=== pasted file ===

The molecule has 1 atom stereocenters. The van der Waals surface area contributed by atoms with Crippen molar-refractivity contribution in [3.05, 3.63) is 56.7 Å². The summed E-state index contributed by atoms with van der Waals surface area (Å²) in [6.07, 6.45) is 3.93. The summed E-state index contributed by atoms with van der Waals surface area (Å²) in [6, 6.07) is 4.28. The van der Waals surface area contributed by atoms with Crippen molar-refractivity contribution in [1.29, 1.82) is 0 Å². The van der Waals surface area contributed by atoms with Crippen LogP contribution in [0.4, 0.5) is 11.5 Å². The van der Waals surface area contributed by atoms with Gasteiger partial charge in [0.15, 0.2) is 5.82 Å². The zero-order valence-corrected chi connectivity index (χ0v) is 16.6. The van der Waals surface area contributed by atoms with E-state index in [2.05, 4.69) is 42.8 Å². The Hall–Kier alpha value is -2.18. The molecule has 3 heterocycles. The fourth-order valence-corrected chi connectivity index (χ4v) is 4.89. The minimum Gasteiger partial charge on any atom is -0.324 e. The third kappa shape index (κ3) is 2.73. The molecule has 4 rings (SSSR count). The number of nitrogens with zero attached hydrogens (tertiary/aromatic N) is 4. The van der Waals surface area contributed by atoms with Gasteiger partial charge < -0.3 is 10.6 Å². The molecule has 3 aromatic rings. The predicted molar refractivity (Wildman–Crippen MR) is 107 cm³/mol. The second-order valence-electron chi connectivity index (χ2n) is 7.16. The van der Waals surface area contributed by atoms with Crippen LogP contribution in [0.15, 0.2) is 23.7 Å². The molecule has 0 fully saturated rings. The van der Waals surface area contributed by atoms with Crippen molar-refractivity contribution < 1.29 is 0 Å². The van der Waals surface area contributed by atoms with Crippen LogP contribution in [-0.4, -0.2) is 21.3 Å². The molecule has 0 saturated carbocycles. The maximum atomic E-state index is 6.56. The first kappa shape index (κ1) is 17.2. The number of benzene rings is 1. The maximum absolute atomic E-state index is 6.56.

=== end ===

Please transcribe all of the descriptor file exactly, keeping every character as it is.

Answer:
The molecule has 1 atom stereocenters. The van der Waals surface area contributed by atoms with Crippen molar-refractivity contribution in [3.05, 3.63) is 56.7 Å². The summed E-state index contributed by atoms with van der Waals surface area (Å²) in [6.07, 6.45) is 3.93. The summed E-state index contributed by atoms with van der Waals surface area (Å²) in [6, 6.07) is 4.28. The van der Waals surface area contributed by atoms with Crippen molar-refractivity contribution in [1.29, 1.82) is 0 Å². The van der Waals surface area contributed by atoms with Crippen LogP contribution in [0.4, 0.5) is 11.5 Å². The van der Waals surface area contributed by atoms with Gasteiger partial charge in [0.15, 0.2) is 5.82 Å². The zero-order valence-corrected chi connectivity index (χ0v) is 16.6. The van der Waals surface area contributed by atoms with E-state index in [2.05, 4.69) is 42.8 Å². The Hall–Kier alpha value is -2.18. The molecule has 3 heterocycles. The fourth-order valence-corrected chi connectivity index (χ4v) is 4.89. The minimum Gasteiger partial charge on any atom is -0.324 e. The third kappa shape index (κ3) is 2.73. The molecule has 4 rings (SSSR count). The number of nitrogens with zero attached hydrogens (tertiary/aromatic N) is 4. The van der Waals surface area contributed by atoms with Gasteiger partial charge < -0.3 is 10.6 Å². The molecule has 3 aromatic rings. The predicted molar refractivity (Wildman–Crippen MR) is 107 cm³/mol. The second-order valence-electron chi connectivity index (χ2n) is 7.16. The van der Waals surface area contributed by atoms with Crippen LogP contribution in [0.15, 0.2) is 23.7 Å². The molecule has 0 fully saturated rings. The van der Waals surface area contributed by atoms with Crippen molar-refractivity contribution < 1.29 is 0 Å². The van der Waals surface area contributed by atoms with Crippen LogP contribution in [-0.4, -0.2) is 21.3 Å². The molecule has 0 saturated carbocycles. The maximum atomic E-state index is 6.56. The first kappa shape index (κ1) is 17.2. The number of benzene rings is 1. The maximum absolute atomic E-state index is 6.56.